A SYSTON woman has made an appeal to find the stranger who “saved her life” earlier this week, when she was determined to take her own life.
Charlotte-Lilly Barker told the Leicester Times that she wants to thank the woman who came to her aid on Tuesday (February 8), when she “hit rock bottom”, and found herself at Syston Train Station waiting for a train to come so that she could end her life.
However, the 29-year-old’s distress was spotted by an unknown lady who came to her aid, helped to pull her back, and told her that “life was worth living”.
“I’d like to share my story because she saved my life, and I never got the opportunity to thank her,” revealed Charlotte, who is now getting the help she needs.
“A man called Daniel also helped to pull me back from the bridge, but it was the woman who took me in her arms afterwards and held me so tight,” she said.
“We were on the floor sobbing together on the floor and it felt like she didn’t want to let me go. I grew up in care so I’ve never really had that and I’ve never really been one to show my emotions, but it was nice to be able to let it out and she was there cuddling me. It felt almost quite motherly,” she added.
“I just can’t believe that a total stranger could be like that and if it wasn’t for her, I wouldn’t be here today. I was in such a state. She stayed with me for about half an hour before the police came and took me away.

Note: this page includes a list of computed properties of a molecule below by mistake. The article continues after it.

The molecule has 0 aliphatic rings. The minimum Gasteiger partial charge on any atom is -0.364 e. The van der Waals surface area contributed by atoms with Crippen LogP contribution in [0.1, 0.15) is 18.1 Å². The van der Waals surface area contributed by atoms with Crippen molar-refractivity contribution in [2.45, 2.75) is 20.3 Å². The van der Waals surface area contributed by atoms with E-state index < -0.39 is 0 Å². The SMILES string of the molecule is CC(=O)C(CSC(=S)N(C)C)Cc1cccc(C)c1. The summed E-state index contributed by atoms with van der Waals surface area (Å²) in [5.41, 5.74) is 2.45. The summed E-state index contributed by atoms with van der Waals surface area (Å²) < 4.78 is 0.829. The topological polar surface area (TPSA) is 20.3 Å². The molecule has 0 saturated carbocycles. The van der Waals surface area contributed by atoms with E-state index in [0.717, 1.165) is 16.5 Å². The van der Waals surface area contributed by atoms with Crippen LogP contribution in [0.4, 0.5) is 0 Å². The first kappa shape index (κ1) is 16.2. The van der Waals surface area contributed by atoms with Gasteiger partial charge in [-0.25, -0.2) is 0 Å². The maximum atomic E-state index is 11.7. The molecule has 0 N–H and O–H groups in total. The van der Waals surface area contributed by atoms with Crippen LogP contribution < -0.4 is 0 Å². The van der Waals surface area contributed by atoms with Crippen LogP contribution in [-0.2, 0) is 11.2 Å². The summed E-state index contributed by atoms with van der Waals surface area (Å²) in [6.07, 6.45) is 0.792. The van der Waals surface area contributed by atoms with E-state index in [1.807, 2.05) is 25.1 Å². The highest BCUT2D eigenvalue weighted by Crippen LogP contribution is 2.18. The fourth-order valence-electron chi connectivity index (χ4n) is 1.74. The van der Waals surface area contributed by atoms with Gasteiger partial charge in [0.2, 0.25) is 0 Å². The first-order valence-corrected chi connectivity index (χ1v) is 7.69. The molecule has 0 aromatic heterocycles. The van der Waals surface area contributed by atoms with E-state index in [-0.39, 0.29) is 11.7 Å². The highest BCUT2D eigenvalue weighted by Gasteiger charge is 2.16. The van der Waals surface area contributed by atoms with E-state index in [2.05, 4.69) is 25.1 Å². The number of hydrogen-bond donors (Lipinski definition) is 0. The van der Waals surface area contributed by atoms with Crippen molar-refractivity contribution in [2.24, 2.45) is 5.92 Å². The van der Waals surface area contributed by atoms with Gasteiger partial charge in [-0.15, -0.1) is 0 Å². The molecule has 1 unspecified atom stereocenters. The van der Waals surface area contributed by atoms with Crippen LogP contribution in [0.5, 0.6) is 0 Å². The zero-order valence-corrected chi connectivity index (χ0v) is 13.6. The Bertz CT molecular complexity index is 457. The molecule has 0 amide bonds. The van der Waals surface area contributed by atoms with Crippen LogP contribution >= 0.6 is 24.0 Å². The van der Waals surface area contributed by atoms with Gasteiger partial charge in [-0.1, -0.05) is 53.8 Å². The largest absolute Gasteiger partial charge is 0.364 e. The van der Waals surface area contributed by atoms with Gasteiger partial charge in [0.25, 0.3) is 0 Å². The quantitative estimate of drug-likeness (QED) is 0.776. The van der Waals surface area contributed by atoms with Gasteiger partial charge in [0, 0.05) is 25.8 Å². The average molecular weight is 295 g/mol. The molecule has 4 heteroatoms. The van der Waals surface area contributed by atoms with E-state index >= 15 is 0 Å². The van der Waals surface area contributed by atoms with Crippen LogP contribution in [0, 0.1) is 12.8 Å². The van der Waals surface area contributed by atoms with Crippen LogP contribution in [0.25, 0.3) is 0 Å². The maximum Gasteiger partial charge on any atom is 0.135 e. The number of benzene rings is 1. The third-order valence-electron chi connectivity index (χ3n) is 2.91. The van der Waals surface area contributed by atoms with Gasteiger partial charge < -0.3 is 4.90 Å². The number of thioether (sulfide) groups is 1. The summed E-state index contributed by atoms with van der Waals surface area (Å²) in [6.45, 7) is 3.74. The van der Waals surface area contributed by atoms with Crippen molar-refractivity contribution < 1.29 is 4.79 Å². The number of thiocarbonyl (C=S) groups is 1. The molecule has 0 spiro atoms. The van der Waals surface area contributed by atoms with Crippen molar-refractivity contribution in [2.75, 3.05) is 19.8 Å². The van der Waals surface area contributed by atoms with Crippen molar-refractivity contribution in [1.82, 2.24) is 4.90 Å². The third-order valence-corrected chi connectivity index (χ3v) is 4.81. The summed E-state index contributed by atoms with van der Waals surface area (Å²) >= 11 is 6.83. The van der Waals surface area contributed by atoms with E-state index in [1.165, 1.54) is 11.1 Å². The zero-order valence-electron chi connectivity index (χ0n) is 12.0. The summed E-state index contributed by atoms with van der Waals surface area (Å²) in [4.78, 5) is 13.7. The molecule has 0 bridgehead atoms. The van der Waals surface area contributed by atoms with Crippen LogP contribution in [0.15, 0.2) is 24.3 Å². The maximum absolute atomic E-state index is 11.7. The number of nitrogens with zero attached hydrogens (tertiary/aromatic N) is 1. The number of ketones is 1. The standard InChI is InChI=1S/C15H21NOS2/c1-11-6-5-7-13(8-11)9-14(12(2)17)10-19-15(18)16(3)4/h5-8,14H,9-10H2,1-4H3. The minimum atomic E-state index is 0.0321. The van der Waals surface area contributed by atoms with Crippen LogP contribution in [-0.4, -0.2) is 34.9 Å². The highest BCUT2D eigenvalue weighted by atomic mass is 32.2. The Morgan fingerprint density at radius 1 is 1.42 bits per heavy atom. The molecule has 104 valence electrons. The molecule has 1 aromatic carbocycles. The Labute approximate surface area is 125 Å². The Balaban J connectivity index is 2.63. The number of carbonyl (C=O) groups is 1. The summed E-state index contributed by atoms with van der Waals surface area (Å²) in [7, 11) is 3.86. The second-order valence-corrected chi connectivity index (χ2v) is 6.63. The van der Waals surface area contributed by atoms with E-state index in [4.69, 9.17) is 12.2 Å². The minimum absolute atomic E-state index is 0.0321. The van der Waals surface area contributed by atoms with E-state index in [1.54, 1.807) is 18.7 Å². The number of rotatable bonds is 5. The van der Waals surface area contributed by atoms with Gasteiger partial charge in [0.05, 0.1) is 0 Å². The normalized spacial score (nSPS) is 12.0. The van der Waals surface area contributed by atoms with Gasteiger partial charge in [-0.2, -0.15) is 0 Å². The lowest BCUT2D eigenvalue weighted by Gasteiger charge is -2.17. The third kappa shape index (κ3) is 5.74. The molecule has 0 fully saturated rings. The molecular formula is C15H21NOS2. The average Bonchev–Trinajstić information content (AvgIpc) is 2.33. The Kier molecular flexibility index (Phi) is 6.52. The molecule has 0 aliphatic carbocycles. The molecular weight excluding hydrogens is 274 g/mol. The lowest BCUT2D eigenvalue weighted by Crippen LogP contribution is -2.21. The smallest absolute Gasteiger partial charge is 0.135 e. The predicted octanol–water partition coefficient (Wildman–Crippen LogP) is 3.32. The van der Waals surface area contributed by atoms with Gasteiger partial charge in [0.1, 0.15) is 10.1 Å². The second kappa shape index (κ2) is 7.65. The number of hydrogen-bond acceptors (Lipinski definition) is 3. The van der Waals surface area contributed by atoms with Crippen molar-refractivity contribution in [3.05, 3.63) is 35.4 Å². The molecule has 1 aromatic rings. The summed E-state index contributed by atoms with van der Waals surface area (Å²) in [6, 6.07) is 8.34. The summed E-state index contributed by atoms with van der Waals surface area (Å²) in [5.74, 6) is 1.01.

“It was all a bit of a blur, but now I’m in a better place, I’d like to reach out to her and stay in touch. She was just so kind.”
The incident happened at Syston railway station at around 3pm on Tuesday.
Charlotte described the lady as being “probably in her late 30’s-early 40’s.”
She is currently undergoing psychiatric care, after being detained under the Mental Health Act.
Now she is in much better place, she told the Leicester Times that she is so glad someone stopped her from taking that leap.
“It felt like there was someone looking down on me,” she said. I felt like that lady was in the right place at the right time. I’ve had a tough upbringing, a history of sexual abuse, and problems with my mental health for a long time, but she’s restored some of my faith in humanity,” she added.
If you are the good samaritan who helped Charlotte in her hour of need, please get in touch with us at: email@example.com
Alternatively contact Charlotte via her Facebook page.
Anyone who needs help with their own mental health, should call the Samaritans on: 116 123
By Louise Steel